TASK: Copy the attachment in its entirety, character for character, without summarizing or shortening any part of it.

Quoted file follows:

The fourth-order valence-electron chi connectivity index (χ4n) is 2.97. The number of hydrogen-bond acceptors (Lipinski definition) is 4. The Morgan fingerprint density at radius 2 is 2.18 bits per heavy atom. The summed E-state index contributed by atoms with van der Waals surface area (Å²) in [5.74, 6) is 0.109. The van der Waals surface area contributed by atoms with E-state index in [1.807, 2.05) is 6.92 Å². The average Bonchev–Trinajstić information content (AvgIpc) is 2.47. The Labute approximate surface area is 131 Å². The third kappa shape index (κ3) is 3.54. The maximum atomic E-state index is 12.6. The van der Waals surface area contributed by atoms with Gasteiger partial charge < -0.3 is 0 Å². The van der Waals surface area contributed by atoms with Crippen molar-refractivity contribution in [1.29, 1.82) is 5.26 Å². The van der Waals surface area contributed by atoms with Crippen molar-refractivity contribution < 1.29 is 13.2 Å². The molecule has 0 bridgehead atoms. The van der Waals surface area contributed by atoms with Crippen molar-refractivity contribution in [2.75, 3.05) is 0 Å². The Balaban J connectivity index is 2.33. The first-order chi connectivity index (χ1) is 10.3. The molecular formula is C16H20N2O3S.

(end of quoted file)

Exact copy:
The fourth-order valence-electron chi connectivity index (χ4n) is 2.97. The number of hydrogen-bond acceptors (Lipinski definition) is 4. The Morgan fingerprint density at radius 2 is 2.18 bits per heavy atom. The summed E-state index contributed by atoms with van der Waals surface area (Å²) in [5.74, 6) is 0.109. The van der Waals surface area contributed by atoms with E-state index in [1.807, 2.05) is 6.92 Å². The average Bonchev–Trinajstić information content (AvgIpc) is 2.47. The Labute approximate surface area is 131 Å². The third kappa shape index (κ3) is 3.54. The maximum atomic E-state index is 12.6. The van der Waals surface area contributed by atoms with Gasteiger partial charge < -0.3 is 0 Å². The van der Waals surface area contributed by atoms with Crippen molar-refractivity contribution in [1.29, 1.82) is 5.26 Å². The van der Waals surface area contributed by atoms with Crippen molar-refractivity contribution < 1.29 is 13.2 Å². The molecule has 0 bridgehead atoms. The van der Waals surface area contributed by atoms with Crippen molar-refractivity contribution in [2.75, 3.05) is 0 Å². The Balaban J connectivity index is 2.33. The first-order chi connectivity index (χ1) is 10.3. The molecular formula is C16H20N2O3S.